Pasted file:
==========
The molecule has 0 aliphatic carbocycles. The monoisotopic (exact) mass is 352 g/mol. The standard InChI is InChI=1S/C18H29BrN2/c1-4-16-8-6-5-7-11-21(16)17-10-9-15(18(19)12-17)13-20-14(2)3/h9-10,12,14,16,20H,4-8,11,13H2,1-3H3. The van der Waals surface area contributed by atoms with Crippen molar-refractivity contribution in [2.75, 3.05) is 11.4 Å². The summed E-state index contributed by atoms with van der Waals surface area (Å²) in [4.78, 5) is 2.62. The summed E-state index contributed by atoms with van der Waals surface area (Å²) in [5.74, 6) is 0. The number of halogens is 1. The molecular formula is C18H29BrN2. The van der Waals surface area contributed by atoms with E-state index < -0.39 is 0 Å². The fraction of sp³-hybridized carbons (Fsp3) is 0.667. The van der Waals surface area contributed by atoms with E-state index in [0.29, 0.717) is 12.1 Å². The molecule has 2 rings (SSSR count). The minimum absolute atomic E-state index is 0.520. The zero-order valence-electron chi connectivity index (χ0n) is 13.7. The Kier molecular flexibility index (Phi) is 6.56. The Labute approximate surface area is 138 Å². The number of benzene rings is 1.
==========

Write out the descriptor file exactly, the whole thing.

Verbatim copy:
The molecule has 0 aliphatic carbocycles. The monoisotopic (exact) mass is 352 g/mol. The standard InChI is InChI=1S/C18H29BrN2/c1-4-16-8-6-5-7-11-21(16)17-10-9-15(18(19)12-17)13-20-14(2)3/h9-10,12,14,16,20H,4-8,11,13H2,1-3H3. The van der Waals surface area contributed by atoms with Crippen molar-refractivity contribution in [2.75, 3.05) is 11.4 Å². The summed E-state index contributed by atoms with van der Waals surface area (Å²) in [4.78, 5) is 2.62. The summed E-state index contributed by atoms with van der Waals surface area (Å²) in [5.74, 6) is 0. The number of halogens is 1. The molecular formula is C18H29BrN2. The van der Waals surface area contributed by atoms with E-state index < -0.39 is 0 Å². The fraction of sp³-hybridized carbons (Fsp3) is 0.667. The van der Waals surface area contributed by atoms with E-state index in [0.29, 0.717) is 12.1 Å². The molecule has 2 rings (SSSR count). The minimum absolute atomic E-state index is 0.520. The zero-order valence-electron chi connectivity index (χ0n) is 13.7. The Kier molecular flexibility index (Phi) is 6.56. The Labute approximate surface area is 138 Å². The number of benzene rings is 1.